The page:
Trump thinks he's getting 'a lynching' instead of an impeachment
President Donald Trump took his hysterical response to House Democrats' impeachment inquiry to a new level Tuesday morning by calling the congressional proceedings "a lynching," a term that evokes the long history of racist violence against black people in the United States.
"So some day, if a Democrat becomes president and the Republicans win the House, even by a tiny margin, they can impeach the president, without due process or fairness or any legal rights," Trump tweeted. "All Republicans must remember what they are witnessing here—a lynching. But we will WIN!"
The president's tweet equating the constitutional process of impeachment to extrajudicial killings sparked outrage from lawmakers and commentators familiar with the horrific history of lynching.
"A lynching?! 4,743 people were lynched in the US between 1882 - 1968, incl. 3,446 African Americans. Lynchings were crimes against humanity and an ugly part of our nation’s history of racial violence and brutalitySickened to see Trump’s gross misappropriation of this term today." - Kristen Clarke, Pres & Exec Dir., national Lawyers' Committee for Civil Rights.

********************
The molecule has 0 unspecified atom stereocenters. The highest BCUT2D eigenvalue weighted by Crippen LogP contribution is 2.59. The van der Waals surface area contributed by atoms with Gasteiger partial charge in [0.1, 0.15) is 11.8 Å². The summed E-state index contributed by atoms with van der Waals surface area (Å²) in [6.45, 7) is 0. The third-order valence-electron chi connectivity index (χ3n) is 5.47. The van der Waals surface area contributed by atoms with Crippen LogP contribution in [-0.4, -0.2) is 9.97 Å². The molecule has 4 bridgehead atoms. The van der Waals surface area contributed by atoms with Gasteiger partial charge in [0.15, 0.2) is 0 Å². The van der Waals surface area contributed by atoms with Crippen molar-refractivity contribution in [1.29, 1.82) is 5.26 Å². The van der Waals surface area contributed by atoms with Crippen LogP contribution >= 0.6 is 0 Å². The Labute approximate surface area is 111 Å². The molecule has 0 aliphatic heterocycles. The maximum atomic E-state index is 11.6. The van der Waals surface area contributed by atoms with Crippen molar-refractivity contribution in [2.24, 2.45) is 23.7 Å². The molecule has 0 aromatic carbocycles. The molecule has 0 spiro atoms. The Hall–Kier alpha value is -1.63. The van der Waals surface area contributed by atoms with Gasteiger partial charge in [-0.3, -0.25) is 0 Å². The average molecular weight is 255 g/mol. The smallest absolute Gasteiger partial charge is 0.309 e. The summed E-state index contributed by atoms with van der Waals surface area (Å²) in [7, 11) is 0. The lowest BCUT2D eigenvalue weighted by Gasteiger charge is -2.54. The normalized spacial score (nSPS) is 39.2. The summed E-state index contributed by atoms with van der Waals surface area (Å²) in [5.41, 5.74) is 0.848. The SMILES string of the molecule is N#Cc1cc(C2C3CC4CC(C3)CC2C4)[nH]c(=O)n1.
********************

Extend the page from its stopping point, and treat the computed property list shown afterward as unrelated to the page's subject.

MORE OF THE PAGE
"How dare you?! Since the founding of our nation, African Americans have been lynched and killed just for being black. This is a disgusting and ignorant message from a man who has shown no respect for history. We will not stand for it." - Rep. Barbara Lee
The Atlantic's Adam Serwer wrote in response to the president's tweet that "Trump has inspired multiple acts of racist violence and his referring to impeachment as a 'lynching' is risible."
"But worse," Serwer said, "will be his toadies adopting this inversion of past and present, with the nation's most powerful racist as a *victim* of racist violence, as a talking point."
Published with permission of Common Dreams. Attribution: Jake Johnson.